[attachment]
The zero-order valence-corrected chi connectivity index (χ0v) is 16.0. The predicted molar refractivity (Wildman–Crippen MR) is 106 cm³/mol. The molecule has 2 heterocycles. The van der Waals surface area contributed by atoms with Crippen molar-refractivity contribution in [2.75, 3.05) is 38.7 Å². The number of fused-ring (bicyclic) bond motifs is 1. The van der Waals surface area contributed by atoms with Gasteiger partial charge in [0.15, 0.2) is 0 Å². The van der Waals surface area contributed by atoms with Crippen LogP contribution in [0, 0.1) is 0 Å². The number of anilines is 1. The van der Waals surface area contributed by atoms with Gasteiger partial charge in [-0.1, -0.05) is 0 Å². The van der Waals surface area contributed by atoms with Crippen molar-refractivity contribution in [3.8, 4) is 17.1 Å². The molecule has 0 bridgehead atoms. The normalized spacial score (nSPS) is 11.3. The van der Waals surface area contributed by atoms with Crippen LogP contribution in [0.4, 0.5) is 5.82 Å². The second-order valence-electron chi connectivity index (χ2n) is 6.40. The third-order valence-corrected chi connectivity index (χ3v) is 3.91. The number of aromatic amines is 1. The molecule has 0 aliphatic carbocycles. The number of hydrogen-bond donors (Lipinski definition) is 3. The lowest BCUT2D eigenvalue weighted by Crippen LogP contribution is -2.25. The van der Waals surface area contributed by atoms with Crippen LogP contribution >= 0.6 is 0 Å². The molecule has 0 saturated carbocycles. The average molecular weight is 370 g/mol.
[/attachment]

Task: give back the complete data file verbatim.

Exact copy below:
The zero-order valence-corrected chi connectivity index (χ0v) is 16.0. The predicted molar refractivity (Wildman–Crippen MR) is 106 cm³/mol. The molecule has 2 heterocycles. The van der Waals surface area contributed by atoms with Crippen molar-refractivity contribution in [2.75, 3.05) is 38.7 Å². The number of fused-ring (bicyclic) bond motifs is 1. The van der Waals surface area contributed by atoms with Gasteiger partial charge in [0.15, 0.2) is 0 Å². The van der Waals surface area contributed by atoms with Crippen LogP contribution in [0, 0.1) is 0 Å². The number of anilines is 1. The van der Waals surface area contributed by atoms with Gasteiger partial charge in [-0.1, -0.05) is 0 Å². The van der Waals surface area contributed by atoms with Crippen molar-refractivity contribution in [3.8, 4) is 17.1 Å². The molecule has 0 bridgehead atoms. The normalized spacial score (nSPS) is 11.3. The van der Waals surface area contributed by atoms with Crippen LogP contribution in [0.4, 0.5) is 5.82 Å². The second-order valence-electron chi connectivity index (χ2n) is 6.40. The third-order valence-corrected chi connectivity index (χ3v) is 3.91. The number of aromatic amines is 1. The molecule has 0 aliphatic carbocycles. The number of hydrogen-bond donors (Lipinski definition) is 3. The lowest BCUT2D eigenvalue weighted by Crippen LogP contribution is -2.25. The van der Waals surface area contributed by atoms with Crippen LogP contribution >= 0.6 is 0 Å². The molecule has 0 saturated carbocycles. The average molecular weight is 370 g/mol.